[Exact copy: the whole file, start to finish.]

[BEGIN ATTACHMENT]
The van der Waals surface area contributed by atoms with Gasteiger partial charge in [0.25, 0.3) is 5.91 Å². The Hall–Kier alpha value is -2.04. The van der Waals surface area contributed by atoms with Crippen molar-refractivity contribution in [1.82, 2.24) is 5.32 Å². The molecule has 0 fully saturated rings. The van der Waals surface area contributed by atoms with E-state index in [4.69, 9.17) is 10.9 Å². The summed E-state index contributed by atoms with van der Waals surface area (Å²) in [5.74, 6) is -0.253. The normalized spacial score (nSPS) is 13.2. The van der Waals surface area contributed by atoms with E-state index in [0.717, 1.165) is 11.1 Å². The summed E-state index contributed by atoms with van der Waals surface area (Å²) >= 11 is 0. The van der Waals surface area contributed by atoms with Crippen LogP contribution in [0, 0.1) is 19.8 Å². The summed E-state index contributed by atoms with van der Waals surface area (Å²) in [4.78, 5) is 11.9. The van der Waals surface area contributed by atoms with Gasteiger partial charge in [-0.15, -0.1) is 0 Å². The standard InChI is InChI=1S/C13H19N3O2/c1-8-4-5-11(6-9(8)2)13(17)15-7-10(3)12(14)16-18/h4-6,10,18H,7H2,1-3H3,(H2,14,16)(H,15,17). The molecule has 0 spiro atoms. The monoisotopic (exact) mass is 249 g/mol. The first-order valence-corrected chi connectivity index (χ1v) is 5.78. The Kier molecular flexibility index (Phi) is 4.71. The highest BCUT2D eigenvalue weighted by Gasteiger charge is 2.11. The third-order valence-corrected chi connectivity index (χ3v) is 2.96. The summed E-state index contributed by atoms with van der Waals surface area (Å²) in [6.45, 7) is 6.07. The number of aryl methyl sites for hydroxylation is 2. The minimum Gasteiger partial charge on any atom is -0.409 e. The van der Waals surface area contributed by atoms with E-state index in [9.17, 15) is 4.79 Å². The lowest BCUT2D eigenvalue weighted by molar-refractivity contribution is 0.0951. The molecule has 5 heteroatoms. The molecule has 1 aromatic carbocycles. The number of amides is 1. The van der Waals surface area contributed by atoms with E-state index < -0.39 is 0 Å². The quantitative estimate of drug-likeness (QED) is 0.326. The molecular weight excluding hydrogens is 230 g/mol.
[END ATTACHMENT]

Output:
The van der Waals surface area contributed by atoms with Gasteiger partial charge in [0.25, 0.3) is 5.91 Å². The Hall–Kier alpha value is -2.04. The van der Waals surface area contributed by atoms with Crippen molar-refractivity contribution in [1.82, 2.24) is 5.32 Å². The molecule has 0 fully saturated rings. The van der Waals surface area contributed by atoms with E-state index in [4.69, 9.17) is 10.9 Å². The summed E-state index contributed by atoms with van der Waals surface area (Å²) in [5.74, 6) is -0.253. The normalized spacial score (nSPS) is 13.2. The van der Waals surface area contributed by atoms with E-state index in [0.717, 1.165) is 11.1 Å². The summed E-state index contributed by atoms with van der Waals surface area (Å²) >= 11 is 0. The van der Waals surface area contributed by atoms with Crippen LogP contribution in [0, 0.1) is 19.8 Å². The summed E-state index contributed by atoms with van der Waals surface area (Å²) in [4.78, 5) is 11.9. The van der Waals surface area contributed by atoms with Gasteiger partial charge in [-0.15, -0.1) is 0 Å². The standard InChI is InChI=1S/C13H19N3O2/c1-8-4-5-11(6-9(8)2)13(17)15-7-10(3)12(14)16-18/h4-6,10,18H,7H2,1-3H3,(H2,14,16)(H,15,17). The molecule has 0 spiro atoms. The monoisotopic (exact) mass is 249 g/mol. The first-order valence-corrected chi connectivity index (χ1v) is 5.78. The Kier molecular flexibility index (Phi) is 4.71. The highest BCUT2D eigenvalue weighted by Gasteiger charge is 2.11. The third-order valence-corrected chi connectivity index (χ3v) is 2.96. The summed E-state index contributed by atoms with van der Waals surface area (Å²) in [6.45, 7) is 6.07. The number of aryl methyl sites for hydroxylation is 2. The minimum Gasteiger partial charge on any atom is -0.409 e. The van der Waals surface area contributed by atoms with E-state index in [9.17, 15) is 4.79 Å². The lowest BCUT2D eigenvalue weighted by molar-refractivity contribution is 0.0951. The molecule has 5 heteroatoms. The molecule has 1 aromatic carbocycles. The number of amides is 1. The van der Waals surface area contributed by atoms with E-state index < -0.39 is 0 Å². The quantitative estimate of drug-likeness (QED) is 0.326. The molecular weight excluding hydrogens is 230 g/mol.